Jews from the Russian Empire arrived in Schenectady in the 1880s, as they did in the neighboring communities of Albany and Troy, leading to a sudden growth in the number of synagogues. While most accounts suggest that Congregation Agudat Achim formed in 1890 it appears to have begun in 1888 when the first minyan met and became a formal congregation in 1889 with the drafting of a constitution. The congregation made it clear that its members would follow the minhag Polin, the ritual followed by Jews of Poland and Lithuania, similar to that of Congregation Beth El Jacob in Albany. Although Orthodox, like the members of Gates of Heaven in the 1880s, that congregation followed a German ritual, that recent immigrants from the Russian Empire found foreign and unacceptable. In addition, this new congregation insisted that all congregational business be conducted in Yiddish, reflecting the mother tongue of most East European Jews, and all officers must have fluency in Yiddish. Ironically, the constitution included words in German to make it sound high class, and not the work of recent immigrants with limited education. Founding members agreed to expel congregants who did not marry according to Jewish custom, meaning if they married Gentiles, and those who did not follow Orthodox ritual and laws.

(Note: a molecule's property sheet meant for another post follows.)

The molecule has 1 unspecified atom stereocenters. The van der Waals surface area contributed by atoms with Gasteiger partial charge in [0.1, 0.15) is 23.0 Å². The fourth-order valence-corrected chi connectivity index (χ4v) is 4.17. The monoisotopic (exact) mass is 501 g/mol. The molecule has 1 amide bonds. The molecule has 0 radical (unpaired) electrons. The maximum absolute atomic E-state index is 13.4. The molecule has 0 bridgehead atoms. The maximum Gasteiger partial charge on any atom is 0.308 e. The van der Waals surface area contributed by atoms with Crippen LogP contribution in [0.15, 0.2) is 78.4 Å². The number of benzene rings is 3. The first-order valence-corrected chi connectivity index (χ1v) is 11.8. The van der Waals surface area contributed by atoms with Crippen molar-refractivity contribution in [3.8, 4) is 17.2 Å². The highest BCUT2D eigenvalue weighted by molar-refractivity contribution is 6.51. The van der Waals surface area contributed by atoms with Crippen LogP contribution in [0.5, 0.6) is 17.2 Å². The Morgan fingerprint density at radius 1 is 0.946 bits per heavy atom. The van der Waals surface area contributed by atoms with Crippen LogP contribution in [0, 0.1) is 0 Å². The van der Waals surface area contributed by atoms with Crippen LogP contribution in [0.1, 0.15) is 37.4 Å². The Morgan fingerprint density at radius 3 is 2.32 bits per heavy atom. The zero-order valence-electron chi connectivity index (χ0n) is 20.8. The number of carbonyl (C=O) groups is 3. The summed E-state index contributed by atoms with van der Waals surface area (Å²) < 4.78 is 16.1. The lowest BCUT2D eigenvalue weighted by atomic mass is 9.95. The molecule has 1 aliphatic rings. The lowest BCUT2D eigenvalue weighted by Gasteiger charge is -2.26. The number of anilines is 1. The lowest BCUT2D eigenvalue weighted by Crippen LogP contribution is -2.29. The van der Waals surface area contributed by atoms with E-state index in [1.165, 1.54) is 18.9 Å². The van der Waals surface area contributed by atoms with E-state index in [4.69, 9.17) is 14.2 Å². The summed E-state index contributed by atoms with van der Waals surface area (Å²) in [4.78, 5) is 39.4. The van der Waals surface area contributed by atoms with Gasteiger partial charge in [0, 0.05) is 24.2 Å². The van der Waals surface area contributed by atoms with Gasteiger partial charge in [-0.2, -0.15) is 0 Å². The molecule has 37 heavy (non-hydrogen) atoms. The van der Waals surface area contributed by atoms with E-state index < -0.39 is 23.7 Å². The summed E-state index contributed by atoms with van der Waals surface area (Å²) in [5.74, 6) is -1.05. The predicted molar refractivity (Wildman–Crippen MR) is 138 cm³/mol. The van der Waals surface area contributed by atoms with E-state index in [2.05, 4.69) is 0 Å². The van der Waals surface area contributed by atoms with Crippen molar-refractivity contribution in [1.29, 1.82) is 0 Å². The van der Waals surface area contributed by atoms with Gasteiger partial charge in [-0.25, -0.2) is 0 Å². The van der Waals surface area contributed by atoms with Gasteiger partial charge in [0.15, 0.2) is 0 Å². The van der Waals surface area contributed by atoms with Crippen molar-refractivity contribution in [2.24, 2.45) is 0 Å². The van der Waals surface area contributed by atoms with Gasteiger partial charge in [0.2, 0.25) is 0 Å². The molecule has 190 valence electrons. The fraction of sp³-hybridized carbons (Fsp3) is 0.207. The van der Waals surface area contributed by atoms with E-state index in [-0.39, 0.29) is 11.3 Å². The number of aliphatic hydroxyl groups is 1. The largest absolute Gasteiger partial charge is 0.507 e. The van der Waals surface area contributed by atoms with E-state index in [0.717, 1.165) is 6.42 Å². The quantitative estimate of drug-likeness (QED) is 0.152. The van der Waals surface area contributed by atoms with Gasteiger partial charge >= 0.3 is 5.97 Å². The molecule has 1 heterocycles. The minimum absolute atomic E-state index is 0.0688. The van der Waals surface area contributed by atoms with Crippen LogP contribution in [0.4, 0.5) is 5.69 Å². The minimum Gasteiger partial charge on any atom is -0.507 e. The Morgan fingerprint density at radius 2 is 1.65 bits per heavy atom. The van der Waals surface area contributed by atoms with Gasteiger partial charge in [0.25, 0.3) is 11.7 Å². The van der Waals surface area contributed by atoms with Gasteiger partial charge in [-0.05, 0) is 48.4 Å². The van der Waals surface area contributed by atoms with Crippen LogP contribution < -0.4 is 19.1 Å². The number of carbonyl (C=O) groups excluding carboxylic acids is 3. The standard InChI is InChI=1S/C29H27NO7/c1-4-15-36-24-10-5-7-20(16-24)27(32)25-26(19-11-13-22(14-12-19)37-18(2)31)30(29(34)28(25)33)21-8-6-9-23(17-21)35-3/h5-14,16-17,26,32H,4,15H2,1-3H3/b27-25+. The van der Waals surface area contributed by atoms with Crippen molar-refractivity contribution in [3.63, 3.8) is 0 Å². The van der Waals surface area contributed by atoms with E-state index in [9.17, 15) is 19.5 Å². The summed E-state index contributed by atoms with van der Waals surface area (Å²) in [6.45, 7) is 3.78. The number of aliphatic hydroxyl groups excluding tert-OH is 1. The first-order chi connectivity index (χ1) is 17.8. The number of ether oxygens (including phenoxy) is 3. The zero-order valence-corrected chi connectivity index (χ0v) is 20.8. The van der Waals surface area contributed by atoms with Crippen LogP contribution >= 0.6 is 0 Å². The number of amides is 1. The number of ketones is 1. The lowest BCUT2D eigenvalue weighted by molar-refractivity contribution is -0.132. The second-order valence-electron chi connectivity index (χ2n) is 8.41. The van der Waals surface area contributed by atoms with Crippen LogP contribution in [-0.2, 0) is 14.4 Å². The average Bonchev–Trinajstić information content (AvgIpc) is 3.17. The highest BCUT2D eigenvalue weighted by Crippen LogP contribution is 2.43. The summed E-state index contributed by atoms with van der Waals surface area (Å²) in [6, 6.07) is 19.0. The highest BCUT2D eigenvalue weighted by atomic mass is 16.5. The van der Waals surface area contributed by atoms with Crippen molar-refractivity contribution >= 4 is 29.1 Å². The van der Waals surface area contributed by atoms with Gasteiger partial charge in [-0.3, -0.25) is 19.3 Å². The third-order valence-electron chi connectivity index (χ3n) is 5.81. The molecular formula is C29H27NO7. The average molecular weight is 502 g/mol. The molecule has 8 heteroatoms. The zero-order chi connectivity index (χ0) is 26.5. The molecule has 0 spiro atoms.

Initially, the congregation met in a hall on State and Jay streets, and later at the Center Street Opera House. A group of Hungarian Jews joined the congregation but they split off to form Ohab Zedek in 1893, rejoined and left for good in March 1902. Differences in ritual and country of origin led to frequent synagogue splits making “Jewish unity an oxymoron,” according to historian Hasia Diner. By 1903, the congregation bought a site on Nott Terrace and began construction of a new synagogue in 1907. The laying of the cornerstone made front page news in June 1908. In 1910, the congregation had 1,200 people show for the High Holidays, and Gentiles called it the Nott Terrace synagogue and the “leading orthodox congregation in the city.” Conflict over Rabbi Solomon Hinden led him and his followers to leave in 1914 to form Orthodox Adath Israel. By the 1920s, Americanization of the second generation led to a decision to modernize services by affiliating with Conservative Judaism in 1927, similar to the emergence of Conservative congregations in Albany and Troy. Some older members dissented and left Agudat Achim to join Orthodox congregations. Just as Gates of Heaven became the only Reform community in Schenectady, Agudat Achim remains the only Conservative congregation in Schenectady County. Growth of membership and the movement of the Jewish community from downtown to the suburbs led to the construction of a new building in 1971 on the Troy-Schenectady Road.

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